Other Articles
January 1927


Author Affiliations

From the Department of Pediatrics, School of Medicine, Western Reserve University, the pediatric wards of City and Lakeside Hospitals, and the Babies and Childrens Hospital.

Am J Dis Child. 1927;33(1):54-73. doi:10.1001/archpedi.1927.04130130061004

Even though in recent years various authors,1 some on the basis of one or two cases, and some2 with more extensive experience, have called attention to the fact that infants ill with pulmonary tuberculosis can and do recover, the opinion still prevails generally3 that a hopeless prognosis is in order with tuberculosis once it involves the lungs themselves. This really is not so surprising, when one recalls that not so long ago a positive tuberculin test in an infant was considered to be a dependable sign of a fatal outcome.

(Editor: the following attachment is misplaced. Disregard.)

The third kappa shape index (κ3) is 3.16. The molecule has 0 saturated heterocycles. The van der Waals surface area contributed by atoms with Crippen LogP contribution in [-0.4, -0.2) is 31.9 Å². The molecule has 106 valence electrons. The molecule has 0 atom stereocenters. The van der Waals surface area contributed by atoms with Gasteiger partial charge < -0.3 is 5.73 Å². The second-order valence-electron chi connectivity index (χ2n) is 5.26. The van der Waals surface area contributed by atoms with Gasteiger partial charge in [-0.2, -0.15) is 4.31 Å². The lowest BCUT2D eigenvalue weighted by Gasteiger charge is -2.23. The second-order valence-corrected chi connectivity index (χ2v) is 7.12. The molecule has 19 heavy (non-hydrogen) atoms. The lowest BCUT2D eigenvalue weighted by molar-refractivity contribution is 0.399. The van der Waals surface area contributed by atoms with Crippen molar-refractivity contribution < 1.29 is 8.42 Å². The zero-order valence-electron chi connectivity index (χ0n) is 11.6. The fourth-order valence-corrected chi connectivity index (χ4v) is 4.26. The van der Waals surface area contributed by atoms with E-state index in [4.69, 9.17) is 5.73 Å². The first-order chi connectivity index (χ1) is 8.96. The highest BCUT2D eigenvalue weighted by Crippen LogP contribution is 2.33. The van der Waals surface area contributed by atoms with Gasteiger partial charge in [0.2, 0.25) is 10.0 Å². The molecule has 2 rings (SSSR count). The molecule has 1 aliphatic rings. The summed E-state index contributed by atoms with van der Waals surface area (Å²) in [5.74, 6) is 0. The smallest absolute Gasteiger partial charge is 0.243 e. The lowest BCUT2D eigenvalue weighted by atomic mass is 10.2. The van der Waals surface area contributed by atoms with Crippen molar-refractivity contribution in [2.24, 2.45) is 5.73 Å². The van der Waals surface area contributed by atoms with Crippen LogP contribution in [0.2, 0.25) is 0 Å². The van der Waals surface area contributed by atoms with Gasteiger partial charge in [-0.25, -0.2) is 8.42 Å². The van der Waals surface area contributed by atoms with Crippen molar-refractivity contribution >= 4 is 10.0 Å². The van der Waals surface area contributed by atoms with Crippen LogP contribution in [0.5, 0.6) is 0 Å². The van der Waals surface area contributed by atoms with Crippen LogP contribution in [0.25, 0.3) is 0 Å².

The question as to whether these reported recoveries really were cases of pulmonary tuberculosis recently has been made more difficult to answer, principally as the result of the writings of Eliasberg and Neuland,4 who describe the appearance and the subsequent disappearance, usually within from six to twelve months, of extensive infiltrations in one or more lobes

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